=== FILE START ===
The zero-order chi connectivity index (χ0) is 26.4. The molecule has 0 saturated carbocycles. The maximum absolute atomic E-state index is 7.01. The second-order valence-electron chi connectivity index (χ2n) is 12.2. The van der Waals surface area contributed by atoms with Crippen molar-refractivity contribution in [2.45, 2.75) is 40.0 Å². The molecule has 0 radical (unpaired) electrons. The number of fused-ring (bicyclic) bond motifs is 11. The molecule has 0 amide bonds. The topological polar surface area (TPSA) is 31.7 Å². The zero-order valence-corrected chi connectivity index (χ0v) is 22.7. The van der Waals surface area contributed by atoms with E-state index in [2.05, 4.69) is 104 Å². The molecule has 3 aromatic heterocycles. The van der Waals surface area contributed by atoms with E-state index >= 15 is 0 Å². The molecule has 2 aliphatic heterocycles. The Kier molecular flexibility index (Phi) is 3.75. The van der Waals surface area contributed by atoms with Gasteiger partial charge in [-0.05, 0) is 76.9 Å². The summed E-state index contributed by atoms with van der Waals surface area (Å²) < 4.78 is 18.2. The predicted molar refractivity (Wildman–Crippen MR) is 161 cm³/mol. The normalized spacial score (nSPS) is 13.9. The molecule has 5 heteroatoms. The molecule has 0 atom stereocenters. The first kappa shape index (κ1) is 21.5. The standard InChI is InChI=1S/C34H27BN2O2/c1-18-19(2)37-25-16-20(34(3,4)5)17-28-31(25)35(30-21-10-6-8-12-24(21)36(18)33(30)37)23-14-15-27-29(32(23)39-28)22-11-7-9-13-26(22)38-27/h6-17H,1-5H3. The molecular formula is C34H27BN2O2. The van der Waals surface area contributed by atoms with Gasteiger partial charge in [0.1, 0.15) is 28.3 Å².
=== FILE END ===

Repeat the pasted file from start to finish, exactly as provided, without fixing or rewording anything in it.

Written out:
The zero-order chi connectivity index (χ0) is 26.4. The molecule has 0 saturated carbocycles. The maximum absolute atomic E-state index is 7.01. The second-order valence-electron chi connectivity index (χ2n) is 12.2. The van der Waals surface area contributed by atoms with Crippen molar-refractivity contribution in [2.45, 2.75) is 40.0 Å². The molecule has 0 radical (unpaired) electrons. The number of fused-ring (bicyclic) bond motifs is 11. The molecule has 0 amide bonds. The topological polar surface area (TPSA) is 31.7 Å². The zero-order valence-corrected chi connectivity index (χ0v) is 22.7. The van der Waals surface area contributed by atoms with E-state index in [2.05, 4.69) is 104 Å². The molecule has 3 aromatic heterocycles. The van der Waals surface area contributed by atoms with E-state index >= 15 is 0 Å². The molecule has 2 aliphatic heterocycles. The Kier molecular flexibility index (Phi) is 3.75. The van der Waals surface area contributed by atoms with Gasteiger partial charge in [-0.05, 0) is 76.9 Å². The summed E-state index contributed by atoms with van der Waals surface area (Å²) < 4.78 is 18.2. The predicted molar refractivity (Wildman–Crippen MR) is 161 cm³/mol. The normalized spacial score (nSPS) is 13.9. The molecule has 5 heteroatoms. The molecule has 0 atom stereocenters. The first kappa shape index (κ1) is 21.5. The standard InChI is InChI=1S/C34H27BN2O2/c1-18-19(2)37-25-16-20(34(3,4)5)17-28-31(25)35(30-21-10-6-8-12-24(21)36(18)33(30)37)23-14-15-27-29(32(23)39-28)22-11-7-9-13-26(22)38-27/h6-17H,1-5H3. The molecular formula is C34H27BN2O2. The van der Waals surface area contributed by atoms with Gasteiger partial charge in [0.1, 0.15) is 28.3 Å².